Making Flip Flops From Used Tyres
By Mbonisi Zikhali
As you enter an African market place, you must get to know the people that make it a market in the first place. They are not as extravagant as you would envision seeing in a Western marketplace. Neither are their clients. Although they do go through inconceivable pains to make their products attractive, they know that at the end of the day, the point is not to sell their wares, but to sustain their families.
As typical of a marketplace as this may sound, there are numerous factors that lend novelty to the African marketplace when compared to the more established, sophisticated ones in the West. The obvious rules apply of course. It is all about competition, like any trader would let you know.
Yet in Africa, the competition reaches such fever pitch that a customer risks getting physically manhandled if they prefer an alternative product. And this is not because the vendors are unaware of the courtesy and respect a customer deserves, but because to them a customer lost means smaller meal portions for the family at home, at the end of the day.
Let me paint a mental picture for you. This is not North America, with bright lights and entertainment accompanying every sale. This is Makokoba, the oldest town in the second capital of Zimbabwe. I grew up here, oblivious to the bright lights that now grace my Canadian days.
Enter my recent visit to Makokoba. A scene all too familiar turned peculiar the moment I crouched through the fenced-in enclosure and came face to face with the inverse of the Byward market in Ottawa, Canada. The subdued shopping experience in Ottawa transformed into an intense personal battle between who deserved more attention and who was just lyrically waxing my vulnerability to win me over.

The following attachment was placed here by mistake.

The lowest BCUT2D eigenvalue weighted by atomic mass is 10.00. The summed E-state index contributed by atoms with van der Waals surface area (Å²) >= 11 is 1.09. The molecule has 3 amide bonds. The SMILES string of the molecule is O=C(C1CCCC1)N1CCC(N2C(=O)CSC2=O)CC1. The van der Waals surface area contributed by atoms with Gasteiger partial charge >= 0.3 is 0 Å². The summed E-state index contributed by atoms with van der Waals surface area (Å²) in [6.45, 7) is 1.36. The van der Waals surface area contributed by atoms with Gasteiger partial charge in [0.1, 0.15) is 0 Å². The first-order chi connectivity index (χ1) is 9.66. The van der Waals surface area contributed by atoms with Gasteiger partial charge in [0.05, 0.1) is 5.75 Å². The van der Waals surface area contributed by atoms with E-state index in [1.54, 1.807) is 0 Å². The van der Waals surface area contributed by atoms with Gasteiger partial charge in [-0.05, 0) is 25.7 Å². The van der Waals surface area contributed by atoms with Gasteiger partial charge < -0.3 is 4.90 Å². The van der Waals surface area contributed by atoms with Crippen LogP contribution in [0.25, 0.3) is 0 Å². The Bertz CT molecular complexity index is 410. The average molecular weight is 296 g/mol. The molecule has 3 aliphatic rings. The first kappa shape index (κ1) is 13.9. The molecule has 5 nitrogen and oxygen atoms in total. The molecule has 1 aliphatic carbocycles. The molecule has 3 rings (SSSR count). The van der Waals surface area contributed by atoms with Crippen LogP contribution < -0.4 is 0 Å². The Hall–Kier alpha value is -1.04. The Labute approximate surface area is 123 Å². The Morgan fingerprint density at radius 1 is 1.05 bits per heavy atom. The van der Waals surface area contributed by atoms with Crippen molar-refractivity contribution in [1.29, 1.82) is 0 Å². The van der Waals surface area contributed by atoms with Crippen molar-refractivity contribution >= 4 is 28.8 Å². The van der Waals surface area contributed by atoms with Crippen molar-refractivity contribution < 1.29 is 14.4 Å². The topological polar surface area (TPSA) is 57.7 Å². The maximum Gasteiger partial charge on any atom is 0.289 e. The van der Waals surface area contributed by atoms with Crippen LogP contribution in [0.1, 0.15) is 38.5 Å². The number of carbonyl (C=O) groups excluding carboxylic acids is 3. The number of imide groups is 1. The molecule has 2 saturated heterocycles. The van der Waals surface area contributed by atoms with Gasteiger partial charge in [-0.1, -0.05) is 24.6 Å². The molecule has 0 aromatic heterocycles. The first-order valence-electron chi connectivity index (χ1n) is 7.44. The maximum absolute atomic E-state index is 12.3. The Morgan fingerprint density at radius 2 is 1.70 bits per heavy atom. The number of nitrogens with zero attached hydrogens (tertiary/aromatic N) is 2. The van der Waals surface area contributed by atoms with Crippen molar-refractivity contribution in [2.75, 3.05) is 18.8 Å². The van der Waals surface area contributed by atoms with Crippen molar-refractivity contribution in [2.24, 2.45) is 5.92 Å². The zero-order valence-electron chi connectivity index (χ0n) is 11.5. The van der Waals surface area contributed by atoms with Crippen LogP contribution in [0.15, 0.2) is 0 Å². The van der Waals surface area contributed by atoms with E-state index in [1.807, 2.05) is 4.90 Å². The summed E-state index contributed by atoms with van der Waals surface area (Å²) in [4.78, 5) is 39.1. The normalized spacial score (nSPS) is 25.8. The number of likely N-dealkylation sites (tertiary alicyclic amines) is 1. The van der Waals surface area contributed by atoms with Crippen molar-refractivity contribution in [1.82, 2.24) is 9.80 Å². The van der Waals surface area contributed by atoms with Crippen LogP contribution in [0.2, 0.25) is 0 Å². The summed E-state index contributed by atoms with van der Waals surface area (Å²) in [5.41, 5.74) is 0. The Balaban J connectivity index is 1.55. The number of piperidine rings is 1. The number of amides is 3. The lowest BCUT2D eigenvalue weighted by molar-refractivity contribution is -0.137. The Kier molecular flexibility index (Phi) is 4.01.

This was all too familiar. Not to the Canadian guest I brought with me however.
Picture this. This account dates back less than two years before I knew what Canada was, save for the pictures painted by this one Canadian soul determined to give me an idea of where she came from. She has done tremendous work around women’s rights and HIV/AIDS for Oxfam Canada.
Picture me nodding to her peculiar references to the Byward market as we enter from the rear of one of the most spectacular, yet peculiar of African markets. This is not even the main entrance, yet you are bound to be embraced by the same animated excitement.
Our first impression does not stir me in the same way as my guest, of course. I have seen this all before, and true to convention, have become desensitized to it – a fact which unsettles me when I think of the decline in funding towards HIV and AIDS in Africa.
In fact, I was listening to Stephen Lewis on the Canadian Broadcast Corporation (just before I wrote this article) as he spoke about the increased passivity in the international community’s response, and my heart sank. It is all about numbers, not people. 23 million people live with HIV and AIDS in Africa. But when we think of those numbers as women, children and men, then numbers become as superficial as our fear that we are too incapacitated to act. But I digress.
It’s early 2009. My Canadian guest and I comprehend a man dissecting portions of a second hand car-tire, as if obsessed with finding out why cars move in the first place. I have seen this, and worn the sandals (or flip-flops as they are known in the West) he makes once too many times. But my guest is intrigued.